Alcohol Abuse Testing Problems


Recent studies have identified two major problems when it comes to testing for alcohol abuse. Interestingly, they are at both ends of the spectrum – too accurate and not accurate enough.

An advisory issued by the Substance Abuse and Mental Health Services Administration (SAMSHA) criticizes the most accurate test for alcohol abuse. The Ethyl Glucuronide test, or EtG, finds a metabolite of alcohol in the urine. Since urine is produced over several hours, a sample that tests positive shows that alcohol consumption occurred sometime during that period. It is the most common test used in law enforcement (for parolees) and in many treatment programs. Particularly, it is used in the medical community for professionals who wish to demonstrate they haven’t been drinking – important in some cases for continued employment.

The problem with EtG is that it picks up alcohol metabolites at such a low level that environmental exposure can give a positive result, even when a person hasn’t been drinking. What’s environmental exposure? Hand washing with alcohol-based sanitizers is one. And that shows up preferentially in the medical community, a population that sanitizes many times during the working day. But environmental alcohol is also found in such innocuous things as very ripe fruits, mouthwash and breath fresheners. Without knowing how much alcohol a person has actually consumed, a positive EtG test can mean false accusations or even a dismissal from a job.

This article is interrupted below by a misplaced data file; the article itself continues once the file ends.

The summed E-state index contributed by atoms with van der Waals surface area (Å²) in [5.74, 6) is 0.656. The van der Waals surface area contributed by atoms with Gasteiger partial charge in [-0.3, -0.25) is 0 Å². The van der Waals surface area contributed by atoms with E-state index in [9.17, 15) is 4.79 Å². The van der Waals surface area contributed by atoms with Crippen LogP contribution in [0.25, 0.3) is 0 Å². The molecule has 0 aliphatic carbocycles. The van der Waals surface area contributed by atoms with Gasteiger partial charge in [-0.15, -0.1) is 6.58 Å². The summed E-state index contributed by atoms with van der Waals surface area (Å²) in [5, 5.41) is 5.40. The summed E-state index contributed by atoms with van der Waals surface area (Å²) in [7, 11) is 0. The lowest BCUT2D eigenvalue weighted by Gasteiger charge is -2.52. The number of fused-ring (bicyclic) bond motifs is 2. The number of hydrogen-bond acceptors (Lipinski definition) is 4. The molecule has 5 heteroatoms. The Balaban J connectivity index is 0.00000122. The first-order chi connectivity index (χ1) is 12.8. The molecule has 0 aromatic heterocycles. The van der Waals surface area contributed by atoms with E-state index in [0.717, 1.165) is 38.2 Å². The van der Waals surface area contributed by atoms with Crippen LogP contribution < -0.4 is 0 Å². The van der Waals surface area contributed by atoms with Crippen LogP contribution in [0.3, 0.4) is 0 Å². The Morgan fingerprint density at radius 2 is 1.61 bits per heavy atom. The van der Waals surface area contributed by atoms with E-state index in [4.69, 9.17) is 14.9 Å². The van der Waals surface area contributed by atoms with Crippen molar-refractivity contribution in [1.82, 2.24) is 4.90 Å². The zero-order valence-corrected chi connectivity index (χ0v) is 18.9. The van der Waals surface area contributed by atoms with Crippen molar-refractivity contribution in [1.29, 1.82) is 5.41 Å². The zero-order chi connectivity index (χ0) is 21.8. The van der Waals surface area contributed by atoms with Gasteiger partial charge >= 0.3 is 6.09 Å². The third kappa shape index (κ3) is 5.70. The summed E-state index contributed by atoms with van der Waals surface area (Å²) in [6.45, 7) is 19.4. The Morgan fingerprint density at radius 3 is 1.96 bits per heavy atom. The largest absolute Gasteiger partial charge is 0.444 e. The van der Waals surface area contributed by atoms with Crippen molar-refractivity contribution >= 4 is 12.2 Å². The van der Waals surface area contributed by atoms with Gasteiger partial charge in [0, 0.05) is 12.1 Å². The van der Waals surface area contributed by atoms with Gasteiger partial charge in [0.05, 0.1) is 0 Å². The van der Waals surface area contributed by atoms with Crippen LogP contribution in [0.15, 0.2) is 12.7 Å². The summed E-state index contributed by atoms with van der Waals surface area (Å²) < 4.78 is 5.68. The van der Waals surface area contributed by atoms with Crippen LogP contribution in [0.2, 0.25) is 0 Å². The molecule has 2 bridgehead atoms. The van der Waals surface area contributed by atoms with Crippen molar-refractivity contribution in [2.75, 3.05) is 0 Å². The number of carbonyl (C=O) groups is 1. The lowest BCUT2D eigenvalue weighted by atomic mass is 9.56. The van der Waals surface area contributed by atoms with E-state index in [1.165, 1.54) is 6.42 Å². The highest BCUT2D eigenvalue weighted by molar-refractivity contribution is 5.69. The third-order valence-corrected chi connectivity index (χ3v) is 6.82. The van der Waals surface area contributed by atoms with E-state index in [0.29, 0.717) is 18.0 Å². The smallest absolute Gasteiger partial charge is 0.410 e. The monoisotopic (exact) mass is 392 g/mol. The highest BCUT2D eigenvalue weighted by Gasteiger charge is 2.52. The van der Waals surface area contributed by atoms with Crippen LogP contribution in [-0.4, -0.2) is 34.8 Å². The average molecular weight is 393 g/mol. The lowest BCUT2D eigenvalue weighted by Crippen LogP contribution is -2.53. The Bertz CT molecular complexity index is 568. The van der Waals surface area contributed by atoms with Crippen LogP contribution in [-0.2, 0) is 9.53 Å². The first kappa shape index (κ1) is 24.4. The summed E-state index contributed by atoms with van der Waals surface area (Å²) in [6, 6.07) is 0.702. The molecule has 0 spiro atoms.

A second test, the CDT (Carbohydrate-Deficient Transferrin) is meant to overcome this problem by looking at the effects of chronic alcohol use. It wouldn’t pick up a single incident, but shows changes in the blood over time with alcohol consumption. The problem here is that this test doesn’t actually pick up a majority of abusers. A study of HIV patients, for whom alcohol consumption is contraindicated, gave an estimate of only about 36% for even heavy drinkers.

Currently, the only test that can be trusted completely is the BAC (Blood Alcohol Level) taken from a blood sample. But here too, there are concerns. This test can only show a snapshot of drinking behavior. Someone who sobers up for the test will not give a positive result. There is no way to “look back in time” as there is with a urine test.

The issue of accurate and reliable testing will continue because real world consequences follow from the results. It may be the difference between jail time and not, or whether someone remains employed.


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